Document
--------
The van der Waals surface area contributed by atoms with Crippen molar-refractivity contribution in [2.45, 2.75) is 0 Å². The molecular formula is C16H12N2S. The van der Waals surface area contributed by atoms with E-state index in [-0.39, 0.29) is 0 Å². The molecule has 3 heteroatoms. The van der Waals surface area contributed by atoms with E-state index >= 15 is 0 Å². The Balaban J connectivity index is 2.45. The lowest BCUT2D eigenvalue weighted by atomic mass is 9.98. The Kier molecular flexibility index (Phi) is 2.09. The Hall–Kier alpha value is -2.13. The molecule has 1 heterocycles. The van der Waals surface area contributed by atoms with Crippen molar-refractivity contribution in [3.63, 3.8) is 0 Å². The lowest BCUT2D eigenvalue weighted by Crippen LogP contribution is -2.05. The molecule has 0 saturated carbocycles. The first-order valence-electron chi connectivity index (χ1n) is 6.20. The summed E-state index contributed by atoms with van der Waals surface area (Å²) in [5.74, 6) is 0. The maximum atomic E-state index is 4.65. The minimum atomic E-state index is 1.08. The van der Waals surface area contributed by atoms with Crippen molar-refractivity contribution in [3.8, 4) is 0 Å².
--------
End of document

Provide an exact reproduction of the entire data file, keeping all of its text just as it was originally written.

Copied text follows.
The van der Waals surface area contributed by atoms with Crippen molar-refractivity contribution in [2.45, 2.75) is 0 Å². The molecular formula is C16H12N2S. The van der Waals surface area contributed by atoms with E-state index in [-0.39, 0.29) is 0 Å². The molecule has 3 heteroatoms. The van der Waals surface area contributed by atoms with E-state index >= 15 is 0 Å². The Balaban J connectivity index is 2.45. The lowest BCUT2D eigenvalue weighted by atomic mass is 9.98. The Kier molecular flexibility index (Phi) is 2.09. The Hall–Kier alpha value is -2.13. The molecule has 1 heterocycles. The van der Waals surface area contributed by atoms with Crippen molar-refractivity contribution in [3.63, 3.8) is 0 Å². The lowest BCUT2D eigenvalue weighted by Crippen LogP contribution is -2.05. The molecule has 0 saturated carbocycles. The first-order valence-electron chi connectivity index (χ1n) is 6.20. The summed E-state index contributed by atoms with van der Waals surface area (Å²) in [5.74, 6) is 0. The maximum atomic E-state index is 4.65. The minimum atomic E-state index is 1.08. The van der Waals surface area contributed by atoms with Crippen molar-refractivity contribution in [3.8, 4) is 0 Å².